Amazon layoffs hit Alexa while other employees seek answers.

The biggest layoffs in Amazon history began on Tuesday with job cuts at the company’s money-burning Alexa voice assistant division and voluntary job offers to many of its human resources staff. But the lack of communication from top Amazon executives for two full days after the first news report of impending layoffs led to chaos and anger among humble employees looking for answers amid a rare cut in the tech giant’s 27-year history.

The cycle started on Monday morning when the The New York Times reported that Amazon will cut about 10,000 jobs — or about 3 percent of its global corporate workforce. Amazon had recently frozen hiring and scrapped some experimental initiatives in some departments, and a The company’s board of directors issued a warning in recent calls with reporters and Wall Street analysts that buyers would tighten their belts and so would Amazon.

After the initial report of expected layoffs, many employees assumed they would soon be hearing from someone at the top of the company — either CEO Andy Jassy or one of his deputies. It did not happen. In the end, 48 hours elapsed between the first news of the layoffs in the press and the acknowledgment of the harsh reality by a top executive at the company to the rest of the company. And even then, many employees were unsure whether they would soon lose their jobs as well.

“I don’t even know if I want to work for this company anymore,” a senior Amazon executive who has worked for the company for more than 10 years told Recode on Wednesday afternoon, citing the lack of transparency in the company’s governance. “That’s a terrible way to treat people.”

The job cuts at Amazon are just the latest among them ruling class of technology companies used to years of dominant growth and convinced by the pandemic-related business success that an economic retreat was not in sight. The disarray of Amazon’s layoffs also underscores how rare such a moment is for the king of e-commerce. Amazon laid off several hundred employees in 2018, but the last significant job cuts date back to 2001 it cut 1,500 people, or 15 percent of its employees at the time, after the dot-com crash and in the midst of a brief US recession.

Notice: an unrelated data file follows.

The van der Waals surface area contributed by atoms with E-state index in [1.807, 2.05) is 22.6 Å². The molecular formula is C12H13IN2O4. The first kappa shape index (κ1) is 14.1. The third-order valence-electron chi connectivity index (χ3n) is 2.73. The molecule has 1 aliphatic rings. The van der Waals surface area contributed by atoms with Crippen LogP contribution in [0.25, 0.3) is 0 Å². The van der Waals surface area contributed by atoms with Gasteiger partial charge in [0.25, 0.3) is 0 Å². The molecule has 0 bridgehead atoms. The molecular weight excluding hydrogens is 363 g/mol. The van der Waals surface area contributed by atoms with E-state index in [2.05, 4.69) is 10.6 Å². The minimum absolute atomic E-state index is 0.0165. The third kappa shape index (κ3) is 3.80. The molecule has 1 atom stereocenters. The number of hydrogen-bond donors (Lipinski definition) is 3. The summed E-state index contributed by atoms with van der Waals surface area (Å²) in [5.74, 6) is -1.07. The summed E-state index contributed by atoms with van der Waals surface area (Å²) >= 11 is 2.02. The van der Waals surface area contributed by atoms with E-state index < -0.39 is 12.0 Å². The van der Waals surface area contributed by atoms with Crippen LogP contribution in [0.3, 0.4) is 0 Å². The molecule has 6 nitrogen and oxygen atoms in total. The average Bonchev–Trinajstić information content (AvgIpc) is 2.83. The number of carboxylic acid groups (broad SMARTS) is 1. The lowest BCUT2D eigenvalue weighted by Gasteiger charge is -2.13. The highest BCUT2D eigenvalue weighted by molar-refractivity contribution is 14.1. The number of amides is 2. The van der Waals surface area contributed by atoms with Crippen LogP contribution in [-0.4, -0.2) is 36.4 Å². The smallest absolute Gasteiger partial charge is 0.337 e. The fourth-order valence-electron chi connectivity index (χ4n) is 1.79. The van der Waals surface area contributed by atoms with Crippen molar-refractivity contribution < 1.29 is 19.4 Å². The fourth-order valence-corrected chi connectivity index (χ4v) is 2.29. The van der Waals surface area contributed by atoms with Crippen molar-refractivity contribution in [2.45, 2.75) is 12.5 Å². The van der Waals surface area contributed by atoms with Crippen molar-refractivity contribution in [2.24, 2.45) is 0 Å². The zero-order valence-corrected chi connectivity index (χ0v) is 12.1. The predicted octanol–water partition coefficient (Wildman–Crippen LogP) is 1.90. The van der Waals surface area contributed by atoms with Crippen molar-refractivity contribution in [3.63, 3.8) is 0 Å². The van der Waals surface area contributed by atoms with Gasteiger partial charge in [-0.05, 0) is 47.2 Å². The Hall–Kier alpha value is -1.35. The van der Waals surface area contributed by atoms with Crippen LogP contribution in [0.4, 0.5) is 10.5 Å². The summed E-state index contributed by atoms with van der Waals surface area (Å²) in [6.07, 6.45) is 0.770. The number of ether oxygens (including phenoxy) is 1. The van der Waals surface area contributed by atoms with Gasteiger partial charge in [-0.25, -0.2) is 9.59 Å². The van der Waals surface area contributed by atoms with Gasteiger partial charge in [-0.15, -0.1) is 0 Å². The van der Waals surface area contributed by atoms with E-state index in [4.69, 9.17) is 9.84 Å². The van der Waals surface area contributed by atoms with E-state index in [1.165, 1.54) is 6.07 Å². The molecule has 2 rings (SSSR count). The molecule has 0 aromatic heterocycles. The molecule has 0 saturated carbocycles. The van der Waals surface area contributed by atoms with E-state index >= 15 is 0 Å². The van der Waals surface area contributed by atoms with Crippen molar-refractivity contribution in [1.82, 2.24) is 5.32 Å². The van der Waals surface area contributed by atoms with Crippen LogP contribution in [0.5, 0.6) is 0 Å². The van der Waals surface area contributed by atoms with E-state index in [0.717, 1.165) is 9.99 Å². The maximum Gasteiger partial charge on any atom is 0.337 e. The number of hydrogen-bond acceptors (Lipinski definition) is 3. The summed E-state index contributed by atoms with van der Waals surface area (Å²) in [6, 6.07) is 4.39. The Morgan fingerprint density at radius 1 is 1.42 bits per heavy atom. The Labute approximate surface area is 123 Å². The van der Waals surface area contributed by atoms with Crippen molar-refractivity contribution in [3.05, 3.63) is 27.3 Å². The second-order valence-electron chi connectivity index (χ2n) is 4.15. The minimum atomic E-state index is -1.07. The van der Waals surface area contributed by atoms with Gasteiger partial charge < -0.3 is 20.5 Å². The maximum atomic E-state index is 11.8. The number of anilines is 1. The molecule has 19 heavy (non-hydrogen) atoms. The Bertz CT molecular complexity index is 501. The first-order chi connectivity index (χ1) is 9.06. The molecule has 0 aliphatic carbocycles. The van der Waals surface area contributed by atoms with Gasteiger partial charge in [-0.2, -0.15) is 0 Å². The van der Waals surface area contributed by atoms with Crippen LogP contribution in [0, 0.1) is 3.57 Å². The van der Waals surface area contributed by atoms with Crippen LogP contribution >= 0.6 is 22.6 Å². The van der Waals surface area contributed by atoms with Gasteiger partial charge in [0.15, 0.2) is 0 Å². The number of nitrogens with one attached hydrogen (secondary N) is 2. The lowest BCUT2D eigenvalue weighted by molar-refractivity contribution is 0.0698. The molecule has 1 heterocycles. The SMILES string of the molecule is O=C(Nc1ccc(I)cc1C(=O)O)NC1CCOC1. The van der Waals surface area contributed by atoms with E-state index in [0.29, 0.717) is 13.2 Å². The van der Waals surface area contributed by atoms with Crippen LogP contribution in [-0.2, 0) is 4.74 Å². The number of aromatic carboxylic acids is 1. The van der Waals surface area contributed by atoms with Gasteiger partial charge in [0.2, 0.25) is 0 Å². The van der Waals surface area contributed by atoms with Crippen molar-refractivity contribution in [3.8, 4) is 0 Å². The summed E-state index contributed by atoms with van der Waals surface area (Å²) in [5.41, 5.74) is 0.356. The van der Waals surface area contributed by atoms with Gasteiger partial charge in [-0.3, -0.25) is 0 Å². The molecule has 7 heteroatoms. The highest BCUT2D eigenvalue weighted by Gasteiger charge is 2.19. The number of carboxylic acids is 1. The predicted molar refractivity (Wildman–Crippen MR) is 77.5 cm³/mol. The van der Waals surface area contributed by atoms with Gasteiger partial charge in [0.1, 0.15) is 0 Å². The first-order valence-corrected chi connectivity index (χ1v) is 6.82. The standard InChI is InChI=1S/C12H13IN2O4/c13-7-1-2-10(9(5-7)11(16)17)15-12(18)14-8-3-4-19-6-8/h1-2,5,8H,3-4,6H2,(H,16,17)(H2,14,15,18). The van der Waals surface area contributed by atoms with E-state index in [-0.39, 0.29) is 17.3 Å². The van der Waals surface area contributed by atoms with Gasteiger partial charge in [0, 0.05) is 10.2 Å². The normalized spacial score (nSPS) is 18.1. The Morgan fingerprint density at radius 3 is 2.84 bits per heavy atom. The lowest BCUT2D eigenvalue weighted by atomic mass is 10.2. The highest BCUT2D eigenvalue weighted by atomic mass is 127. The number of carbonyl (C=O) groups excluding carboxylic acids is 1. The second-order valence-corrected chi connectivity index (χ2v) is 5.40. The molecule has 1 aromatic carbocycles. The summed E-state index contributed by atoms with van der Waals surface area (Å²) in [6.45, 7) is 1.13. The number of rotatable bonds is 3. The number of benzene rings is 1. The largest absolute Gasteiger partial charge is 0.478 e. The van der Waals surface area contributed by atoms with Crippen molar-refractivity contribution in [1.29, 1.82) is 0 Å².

This time, on the evening of the day the news first broke, many employees had put aside the day’s work to speak with colleagues to gather information about their livelihood futures. Some managers told employees they thought their department was safe, while others said they knew little. A source familiar with the decisions said the company’s chief executives wanted to first communicate the layoffs to those who are losing their jobs, before broadcasting a message to the company as a whole.

It started on Tuesday morning. Some Amazon employees — particularly those who work in the flashy but unprofitable Alexa voice assistant division — found a calendar invitation to a 15-minute video conference waiting for them. They were told the bad news via a script. Soon, laid-off employees began flooding LinkedIn with their personal announcements. One employee in Alexa’s AI department said 60 percent of their team was fired “for downsizing/prioritizing projects.” While Alexa is one of the flagship brands that Amazon is best known for, in the eight years since its launch and skyrocketing popularity, the company hasn’t managed to generate any meaningful revenue for the voice assistant. The department that houses Alexa and Amazon’s own tech gadgets had lost more than $5 billion annually in recent years, the Wall Street Journal reported in early November.